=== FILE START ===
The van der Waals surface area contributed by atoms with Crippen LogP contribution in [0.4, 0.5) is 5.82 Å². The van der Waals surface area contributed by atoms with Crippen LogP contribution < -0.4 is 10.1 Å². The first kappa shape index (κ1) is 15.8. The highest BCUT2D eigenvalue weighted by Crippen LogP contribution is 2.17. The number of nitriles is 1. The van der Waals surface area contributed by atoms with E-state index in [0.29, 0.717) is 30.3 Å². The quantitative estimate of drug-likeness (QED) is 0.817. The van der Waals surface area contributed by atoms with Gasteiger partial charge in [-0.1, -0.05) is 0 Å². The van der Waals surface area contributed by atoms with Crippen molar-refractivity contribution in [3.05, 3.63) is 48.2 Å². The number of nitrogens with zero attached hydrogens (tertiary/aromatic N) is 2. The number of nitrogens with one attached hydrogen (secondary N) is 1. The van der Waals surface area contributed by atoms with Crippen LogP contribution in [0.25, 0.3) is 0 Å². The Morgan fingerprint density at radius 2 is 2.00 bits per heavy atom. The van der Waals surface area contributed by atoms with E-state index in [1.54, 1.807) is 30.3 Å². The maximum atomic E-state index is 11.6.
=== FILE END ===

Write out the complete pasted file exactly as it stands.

The van der Waals surface area contributed by atoms with Crippen LogP contribution in [0.4, 0.5) is 5.82 Å². The van der Waals surface area contributed by atoms with Crippen LogP contribution < -0.4 is 10.1 Å². The first kappa shape index (κ1) is 15.8. The highest BCUT2D eigenvalue weighted by Crippen LogP contribution is 2.17. The number of nitriles is 1. The van der Waals surface area contributed by atoms with E-state index in [0.29, 0.717) is 30.3 Å². The quantitative estimate of drug-likeness (QED) is 0.817. The van der Waals surface area contributed by atoms with Gasteiger partial charge in [-0.1, -0.05) is 0 Å². The van der Waals surface area contributed by atoms with Crippen molar-refractivity contribution in [3.05, 3.63) is 48.2 Å². The number of nitrogens with zero attached hydrogens (tertiary/aromatic N) is 2. The number of nitrogens with one attached hydrogen (secondary N) is 1. The van der Waals surface area contributed by atoms with Crippen LogP contribution in [0.25, 0.3) is 0 Å². The Morgan fingerprint density at radius 2 is 2.00 bits per heavy atom. The van der Waals surface area contributed by atoms with E-state index in [1.54, 1.807) is 30.3 Å². The maximum atomic E-state index is 11.6.